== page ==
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Go Back   The Trek BBS > Entertainment & Interests > Science Fiction & Fantasy

Science Fiction & Fantasy Farscape, Babylon 5, Star Wars, Firefly, vampires, genre books and film.

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Old October 2 2012, 07:02 AM   #106
Ian Keldon
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Re: Is fantasy more popular than science fiction? If so why?

Frau Blucher wrote: View Post
Since the only way you can get a boson is to smash protons together at the speed of light and then it lasts for a nanosecond, I think we're pretty much in the realms of fantasy here.
Bosons naturally occur, or else nothing would be affected by gravity.
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Old October 2 2012, 07:08 AM   #107
Ian Keldon
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Re: Is fantasy more popular than science fiction? If so why?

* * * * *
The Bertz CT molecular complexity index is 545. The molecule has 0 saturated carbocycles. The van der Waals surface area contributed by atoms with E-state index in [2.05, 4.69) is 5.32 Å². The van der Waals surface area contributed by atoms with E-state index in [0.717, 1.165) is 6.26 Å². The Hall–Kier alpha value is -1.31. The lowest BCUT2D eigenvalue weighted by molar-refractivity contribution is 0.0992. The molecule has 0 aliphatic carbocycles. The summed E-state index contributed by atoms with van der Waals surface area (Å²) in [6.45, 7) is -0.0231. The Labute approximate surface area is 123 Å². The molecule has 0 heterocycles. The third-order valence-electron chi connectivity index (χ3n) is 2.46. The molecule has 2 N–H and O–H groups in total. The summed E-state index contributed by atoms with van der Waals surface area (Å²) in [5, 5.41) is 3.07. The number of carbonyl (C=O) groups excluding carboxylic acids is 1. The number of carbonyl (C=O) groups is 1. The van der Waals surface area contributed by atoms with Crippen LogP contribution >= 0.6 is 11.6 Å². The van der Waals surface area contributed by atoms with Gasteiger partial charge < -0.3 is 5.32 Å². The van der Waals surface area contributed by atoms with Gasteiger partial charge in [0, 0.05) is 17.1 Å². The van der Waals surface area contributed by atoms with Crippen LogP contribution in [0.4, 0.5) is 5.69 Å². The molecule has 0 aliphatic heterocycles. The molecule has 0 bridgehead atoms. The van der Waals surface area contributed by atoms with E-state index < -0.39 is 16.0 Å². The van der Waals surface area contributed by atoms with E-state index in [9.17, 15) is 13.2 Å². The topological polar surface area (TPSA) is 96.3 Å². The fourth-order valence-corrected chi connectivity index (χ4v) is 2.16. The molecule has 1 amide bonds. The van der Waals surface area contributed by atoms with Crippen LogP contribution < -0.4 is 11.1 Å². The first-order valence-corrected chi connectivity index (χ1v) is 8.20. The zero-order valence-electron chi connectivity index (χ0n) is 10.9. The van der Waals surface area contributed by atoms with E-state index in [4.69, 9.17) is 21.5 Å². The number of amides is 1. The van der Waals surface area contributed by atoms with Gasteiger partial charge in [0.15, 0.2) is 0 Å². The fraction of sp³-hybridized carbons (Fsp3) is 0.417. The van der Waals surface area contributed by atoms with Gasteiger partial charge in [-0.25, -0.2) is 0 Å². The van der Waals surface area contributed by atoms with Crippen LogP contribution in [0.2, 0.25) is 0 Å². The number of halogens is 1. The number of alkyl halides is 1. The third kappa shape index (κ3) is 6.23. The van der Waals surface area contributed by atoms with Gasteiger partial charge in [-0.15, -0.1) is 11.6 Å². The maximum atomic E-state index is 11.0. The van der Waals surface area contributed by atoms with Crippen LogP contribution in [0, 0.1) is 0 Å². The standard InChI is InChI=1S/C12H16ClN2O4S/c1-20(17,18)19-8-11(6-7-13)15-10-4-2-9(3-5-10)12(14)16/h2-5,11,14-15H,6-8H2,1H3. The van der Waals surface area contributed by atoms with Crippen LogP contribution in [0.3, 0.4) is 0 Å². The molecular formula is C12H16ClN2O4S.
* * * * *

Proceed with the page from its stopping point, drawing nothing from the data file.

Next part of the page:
DarthTom wrote: View Post

Conversely, films like Avatar and more hard fantasy like Harry Potter embrace the notion of the supernatural. The characters don't tend to debunk the supernatural but latch hold of it. In Avatar's case, the goddess of the forest is eventually found to exist and is supernatural even by the visiting humans.
Untrue. Ewa is entirely explainable in scientific terms with no recourse to the "supernatural" required.

In Avatar, Ewa is simply the super-consciousness of the combined Pandoran ecosystem. The technologically unsophisticated Na'vi may worship this super-consciousness, but in terms of reality it is akin to the natives' worship of Vaal in "The Apple", or the Bajoran Prophets. Actual beings that relatively primitive people have elevated to the status of divinity in some fashion.
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Old October 2 2012, 07:16 AM   #108
Ian Keldon
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Re: Is fantasy more popular than science fiction? If so why?